The largest chunk of waterfowl season arrives this month, giving hunters six weeks or so of duck-hunting madness. For the ducks, the re-opening is far from an exciting event, and they will shy away from places with excessive disturbance. 

Ducks are at the mercy of habitat availability. In the Carolinas, prime waterfowl habitat is plentiful along the coast but is covered with hunters. In other areas, public waters can be quite limited. In places used by migrating waterfowl, landowners need to manage hunting pressure to keep the birds coming in. 

Along the coast, ducks have plenty of places to get away from hunters. The Carolinas’ coastal regions are littered with public waterways and marshy areas that are prime places for ducks to feed, rest and roost. Outside of the protected U.S. Fish and Wildlife Service’s refuge system, public grounds are free to hunt, and the thousands of duck hunters with camouflaged boat and leafy blinds make these waterways their home during the season. Hunters with boats can change scenery when the ducks do. The best coastal hunters will spend as much time scouting as actually hunting. The vast amount of water will keep the birds moving and shifting on a consistent basis.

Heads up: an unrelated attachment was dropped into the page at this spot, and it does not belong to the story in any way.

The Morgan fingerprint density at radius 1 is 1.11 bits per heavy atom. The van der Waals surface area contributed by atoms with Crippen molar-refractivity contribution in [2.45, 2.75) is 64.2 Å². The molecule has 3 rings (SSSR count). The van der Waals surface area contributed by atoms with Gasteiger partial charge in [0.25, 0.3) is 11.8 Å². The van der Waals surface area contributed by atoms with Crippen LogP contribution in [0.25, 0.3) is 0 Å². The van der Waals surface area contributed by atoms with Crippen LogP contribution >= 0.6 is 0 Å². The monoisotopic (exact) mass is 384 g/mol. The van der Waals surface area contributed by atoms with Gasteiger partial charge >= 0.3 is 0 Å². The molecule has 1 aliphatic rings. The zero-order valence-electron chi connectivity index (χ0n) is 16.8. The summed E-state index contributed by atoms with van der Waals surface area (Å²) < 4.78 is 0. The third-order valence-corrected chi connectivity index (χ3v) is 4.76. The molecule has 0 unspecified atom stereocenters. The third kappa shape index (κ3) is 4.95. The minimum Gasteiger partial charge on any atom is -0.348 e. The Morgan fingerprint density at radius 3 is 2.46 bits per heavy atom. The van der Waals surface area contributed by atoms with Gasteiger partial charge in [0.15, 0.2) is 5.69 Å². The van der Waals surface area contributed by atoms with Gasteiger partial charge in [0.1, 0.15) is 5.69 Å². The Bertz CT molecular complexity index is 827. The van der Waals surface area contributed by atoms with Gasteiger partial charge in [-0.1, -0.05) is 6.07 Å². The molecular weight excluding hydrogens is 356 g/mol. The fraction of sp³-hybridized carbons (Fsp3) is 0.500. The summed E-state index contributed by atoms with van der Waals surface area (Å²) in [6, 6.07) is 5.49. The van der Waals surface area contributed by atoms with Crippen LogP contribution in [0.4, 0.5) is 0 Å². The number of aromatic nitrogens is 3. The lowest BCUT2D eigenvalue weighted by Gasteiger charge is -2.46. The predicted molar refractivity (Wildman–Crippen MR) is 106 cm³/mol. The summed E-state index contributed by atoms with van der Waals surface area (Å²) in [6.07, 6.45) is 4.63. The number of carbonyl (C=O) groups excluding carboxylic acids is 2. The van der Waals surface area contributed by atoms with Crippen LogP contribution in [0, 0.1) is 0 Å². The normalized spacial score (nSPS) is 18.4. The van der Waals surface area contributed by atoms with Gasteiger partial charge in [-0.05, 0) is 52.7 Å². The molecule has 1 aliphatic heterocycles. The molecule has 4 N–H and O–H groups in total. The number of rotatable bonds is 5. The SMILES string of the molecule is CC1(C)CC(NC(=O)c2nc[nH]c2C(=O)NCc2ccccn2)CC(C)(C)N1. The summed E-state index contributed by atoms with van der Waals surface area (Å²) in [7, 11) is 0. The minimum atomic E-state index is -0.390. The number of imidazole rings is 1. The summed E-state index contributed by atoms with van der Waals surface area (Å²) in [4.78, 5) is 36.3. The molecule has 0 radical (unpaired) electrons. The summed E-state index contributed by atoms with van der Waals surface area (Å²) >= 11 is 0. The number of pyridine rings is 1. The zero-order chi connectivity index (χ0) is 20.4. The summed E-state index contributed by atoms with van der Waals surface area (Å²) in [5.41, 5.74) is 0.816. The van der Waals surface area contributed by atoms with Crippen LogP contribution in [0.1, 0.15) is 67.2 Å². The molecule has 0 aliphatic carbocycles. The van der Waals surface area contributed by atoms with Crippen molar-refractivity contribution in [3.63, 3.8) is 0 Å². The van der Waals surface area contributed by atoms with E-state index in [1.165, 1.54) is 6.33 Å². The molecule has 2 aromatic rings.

Further inland and on private grounds, hunters have less control of where to hunt as hunters do along the coast. Hunters set up around beaver ponds, flooded river bottoms and management impoundments full of submerged food reserves. Ducks will migrate and homestead a prime food source as long as hunting pressure is limited or kept to a minimum. Food sources can be hot spots in both inland and coastal fringe counties. Inland areas with good waterfowl habitat are in short supply and will fill up with winged migrants in a hurry. They will stay until either the food is gone or the hunting pressure gets out of control. 

Private waters along the coast can be super places to hunt even though the coastal birds have thousands of acres of flooded grounds to use. The small, protected grounds provide a perfect scenario for ducks in a place where most of their feeding, loafing and resting grounds are littered with boat hunters that constantly put pressure on them. 

In areas where pressure can be controlled, hunting needs to be limited as much as possible to keep the birds around. For hunters with access to multiple impoundments or ponds, hunts should be rotated to reduce pressure on each water body. For the best results, hunts should be limited to one day per week and a maximum of two days per week per water body.